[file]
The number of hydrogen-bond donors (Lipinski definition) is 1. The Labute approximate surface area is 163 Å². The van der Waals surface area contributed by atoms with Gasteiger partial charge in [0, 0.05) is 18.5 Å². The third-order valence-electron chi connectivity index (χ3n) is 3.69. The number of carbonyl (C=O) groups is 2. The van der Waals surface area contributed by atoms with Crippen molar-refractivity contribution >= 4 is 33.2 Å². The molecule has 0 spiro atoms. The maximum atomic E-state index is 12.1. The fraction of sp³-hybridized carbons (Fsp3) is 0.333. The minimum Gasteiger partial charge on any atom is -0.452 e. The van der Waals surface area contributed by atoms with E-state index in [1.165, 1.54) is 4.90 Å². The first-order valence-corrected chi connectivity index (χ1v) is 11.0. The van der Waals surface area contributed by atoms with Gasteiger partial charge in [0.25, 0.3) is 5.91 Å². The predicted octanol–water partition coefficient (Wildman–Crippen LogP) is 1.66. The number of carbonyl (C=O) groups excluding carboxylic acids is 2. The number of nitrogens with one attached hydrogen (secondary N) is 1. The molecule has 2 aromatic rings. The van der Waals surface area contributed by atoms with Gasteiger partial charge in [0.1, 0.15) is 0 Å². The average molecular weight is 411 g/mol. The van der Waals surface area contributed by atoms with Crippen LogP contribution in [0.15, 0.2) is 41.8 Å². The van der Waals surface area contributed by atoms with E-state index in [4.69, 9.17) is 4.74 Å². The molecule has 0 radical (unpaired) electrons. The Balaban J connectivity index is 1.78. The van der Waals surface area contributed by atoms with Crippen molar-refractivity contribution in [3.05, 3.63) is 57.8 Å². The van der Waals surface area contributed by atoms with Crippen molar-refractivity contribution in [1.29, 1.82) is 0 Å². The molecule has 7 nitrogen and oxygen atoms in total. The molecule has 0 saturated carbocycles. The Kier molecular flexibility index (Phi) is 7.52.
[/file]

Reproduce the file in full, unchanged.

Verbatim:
The number of hydrogen-bond donors (Lipinski definition) is 1. The Labute approximate surface area is 163 Å². The van der Waals surface area contributed by atoms with Gasteiger partial charge in [0, 0.05) is 18.5 Å². The third-order valence-electron chi connectivity index (χ3n) is 3.69. The number of carbonyl (C=O) groups is 2. The van der Waals surface area contributed by atoms with Crippen molar-refractivity contribution >= 4 is 33.2 Å². The molecule has 0 spiro atoms. The maximum atomic E-state index is 12.1. The fraction of sp³-hybridized carbons (Fsp3) is 0.333. The minimum Gasteiger partial charge on any atom is -0.452 e. The van der Waals surface area contributed by atoms with E-state index in [1.165, 1.54) is 4.90 Å². The first-order valence-corrected chi connectivity index (χ1v) is 11.0. The van der Waals surface area contributed by atoms with Gasteiger partial charge in [0.25, 0.3) is 5.91 Å². The predicted octanol–water partition coefficient (Wildman–Crippen LogP) is 1.66. The number of carbonyl (C=O) groups excluding carboxylic acids is 2. The number of nitrogens with one attached hydrogen (secondary N) is 1. The molecule has 2 aromatic rings. The van der Waals surface area contributed by atoms with Gasteiger partial charge in [0.1, 0.15) is 0 Å². The average molecular weight is 411 g/mol. The van der Waals surface area contributed by atoms with Crippen LogP contribution in [0.15, 0.2) is 41.8 Å². The van der Waals surface area contributed by atoms with E-state index in [4.69, 9.17) is 4.74 Å². The molecule has 0 radical (unpaired) electrons. The Balaban J connectivity index is 1.78. The van der Waals surface area contributed by atoms with Crippen molar-refractivity contribution in [3.05, 3.63) is 57.8 Å². The van der Waals surface area contributed by atoms with Crippen molar-refractivity contribution in [1.29, 1.82) is 0 Å². The molecule has 7 nitrogen and oxygen atoms in total. The molecule has 0 saturated carbocycles. The Kier molecular flexibility index (Phi) is 7.52.